Speaker: Rick Hehner
Title: A Probability Perspective
Link to webcast of lecture http://mediacast.ic.utoronto.ca/20120611CompSci/index.htm
Abstract:
This talk could be called "probability meets programming". It draws together four perspectives that contribute to a new understanding of probability and solving problems involving probability. The first is the Subjective Bayesian perspective that probability is affected by one's knowledge, and that it is updated as one's knowledge changes. The problem of assigning prior probabilities disappears according to the Information Theory perspective, which equates probability with information. The main point of the talk is that the formal perspective (formalize, calculate, unformalize) is beneficial to solving probability problems. And finally, the programmer's perspective provides us with a suitable formalism. To illustrate the benefits of these perspectives, the previously open problem of the two envelopes is completely solved. This talk was given at McMaster, UC Irvine, Queen's, Waterloo, and Dalhousie in 2010, and published in Formal Aspects of Computing, v.23 n.4 p.391419, 2011. "Out with a Howl" Series Background, as described by Rick Hehner:
I am retiring, but not quietly. I have given about 160 invited talks, sometimes in a Distinguished Lecturer Series, at many places around the world. But I rarely speak here at my own university (just the occasional practice talk to my own group). So I have decided to give four talks here on my way out. They take place Thursday to Tuesday, June 7 to 12, at 2pm, in BA1240. Everyone is welcome, and noone is obliged to come. I love to give talks; all I need is one interested listener. All the talks are of general computer science interest, not specialized to my research area (only one is about formal methods, and it's a tutorial introduction). The talks are all reasonably current, and they are arranged in chronological order (oldest to newest). If you can come to only one, make it be the last one.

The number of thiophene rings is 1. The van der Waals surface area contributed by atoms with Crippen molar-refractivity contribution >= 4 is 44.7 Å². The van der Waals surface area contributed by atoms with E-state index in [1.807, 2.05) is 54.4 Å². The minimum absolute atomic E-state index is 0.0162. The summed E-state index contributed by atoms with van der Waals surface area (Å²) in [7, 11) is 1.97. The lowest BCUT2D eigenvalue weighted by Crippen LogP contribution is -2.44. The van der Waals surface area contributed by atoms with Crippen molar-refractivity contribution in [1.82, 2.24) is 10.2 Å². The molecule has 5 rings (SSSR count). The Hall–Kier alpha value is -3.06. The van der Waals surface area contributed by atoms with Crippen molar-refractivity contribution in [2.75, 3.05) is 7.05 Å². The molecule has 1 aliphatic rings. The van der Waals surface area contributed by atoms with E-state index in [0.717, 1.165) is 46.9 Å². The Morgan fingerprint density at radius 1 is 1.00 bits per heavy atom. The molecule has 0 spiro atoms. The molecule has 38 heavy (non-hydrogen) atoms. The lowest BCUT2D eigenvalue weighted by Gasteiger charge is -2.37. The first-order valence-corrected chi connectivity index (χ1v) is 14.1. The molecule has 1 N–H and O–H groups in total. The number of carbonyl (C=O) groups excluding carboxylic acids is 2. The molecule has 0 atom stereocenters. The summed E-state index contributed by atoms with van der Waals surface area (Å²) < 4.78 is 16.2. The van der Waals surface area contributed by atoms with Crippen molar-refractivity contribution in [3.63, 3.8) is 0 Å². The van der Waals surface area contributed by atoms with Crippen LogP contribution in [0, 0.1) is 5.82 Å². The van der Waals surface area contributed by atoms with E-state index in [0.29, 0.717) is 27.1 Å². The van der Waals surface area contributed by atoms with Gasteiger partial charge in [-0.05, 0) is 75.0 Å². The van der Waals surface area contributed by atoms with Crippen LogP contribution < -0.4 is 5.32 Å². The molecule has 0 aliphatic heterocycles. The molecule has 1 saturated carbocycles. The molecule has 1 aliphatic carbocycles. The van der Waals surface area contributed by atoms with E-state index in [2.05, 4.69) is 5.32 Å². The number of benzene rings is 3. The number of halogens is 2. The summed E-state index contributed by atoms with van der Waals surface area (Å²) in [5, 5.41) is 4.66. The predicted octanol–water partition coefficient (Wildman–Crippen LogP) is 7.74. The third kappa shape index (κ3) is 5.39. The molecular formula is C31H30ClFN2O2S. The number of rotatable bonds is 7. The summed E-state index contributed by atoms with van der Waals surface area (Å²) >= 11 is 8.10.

Biography:
Rick Hehner received his first degree in Mathematics and Physics from Carleton University in 1969, and his PhD in Computer Science from the University of Toronto in 1974. He then joined the faculty, becoming a full professor in 1983, and Bell University Chair in Software Engineering in 2001.
His research has been mainly on the subject of formal programming methods, and the mathematics of program construction in the areas of programming methodology and software engineering. He is the first winner of the annual Computer Science undergraduate teaching award, and he has been a Visiting Scientist at Xerox Research Center, Palo Alto, a Visiting Fellow at Oxford University, a Visiting Researcher at the University of Texas, Austin, Professeur Invité at the Université de Grenoble, a Visiting Professor at UBC, Vancouver, and at the University of Southampton.
Rick has written two books (the Logic of Programming, PrenticeHall, 1984, and a Practical Theory of Programming, first edition SpringerVerlag 1993, current edition online) and many journal and conference papers. He has given approximately 160 invited lectures at institutions around the world, and he has taught short courses in Marktoberdorf Germany, Macau China, Turku Finland, and Tandil Argentina.
This June, Rick is retiring from the Department of Computer Science after 43 years at the University of Toronto, as both a PhD student and a faculty member.